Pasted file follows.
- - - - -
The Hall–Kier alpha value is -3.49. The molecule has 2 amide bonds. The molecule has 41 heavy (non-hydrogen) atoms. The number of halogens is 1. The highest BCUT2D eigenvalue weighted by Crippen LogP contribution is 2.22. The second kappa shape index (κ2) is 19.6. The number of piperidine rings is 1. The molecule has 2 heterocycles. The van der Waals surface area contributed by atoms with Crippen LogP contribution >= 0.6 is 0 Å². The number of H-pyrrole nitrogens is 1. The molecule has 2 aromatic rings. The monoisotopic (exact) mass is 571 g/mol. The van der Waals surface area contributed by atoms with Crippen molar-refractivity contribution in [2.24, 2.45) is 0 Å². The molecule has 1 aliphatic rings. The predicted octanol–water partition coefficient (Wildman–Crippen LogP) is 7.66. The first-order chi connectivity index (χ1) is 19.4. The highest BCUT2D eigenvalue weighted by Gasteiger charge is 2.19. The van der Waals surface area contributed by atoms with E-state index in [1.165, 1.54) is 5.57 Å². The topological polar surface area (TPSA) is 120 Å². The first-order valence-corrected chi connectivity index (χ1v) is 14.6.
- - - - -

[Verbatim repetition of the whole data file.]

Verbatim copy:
The Hall–Kier alpha value is -3.49. The molecule has 2 amide bonds. The molecule has 41 heavy (non-hydrogen) atoms. The number of halogens is 1. The highest BCUT2D eigenvalue weighted by Crippen LogP contribution is 2.22. The second kappa shape index (κ2) is 19.6. The number of piperidine rings is 1. The molecule has 2 heterocycles. The van der Waals surface area contributed by atoms with Crippen LogP contribution >= 0.6 is 0 Å². The number of H-pyrrole nitrogens is 1. The molecule has 2 aromatic rings. The monoisotopic (exact) mass is 571 g/mol. The van der Waals surface area contributed by atoms with Crippen molar-refractivity contribution in [2.24, 2.45) is 0 Å². The molecule has 1 aliphatic rings. The predicted octanol–water partition coefficient (Wildman–Crippen LogP) is 7.66. The first-order chi connectivity index (χ1) is 19.4. The highest BCUT2D eigenvalue weighted by Gasteiger charge is 2.19. The van der Waals surface area contributed by atoms with E-state index in [1.165, 1.54) is 5.57 Å². The topological polar surface area (TPSA) is 120 Å². The first-order valence-corrected chi connectivity index (χ1v) is 14.6.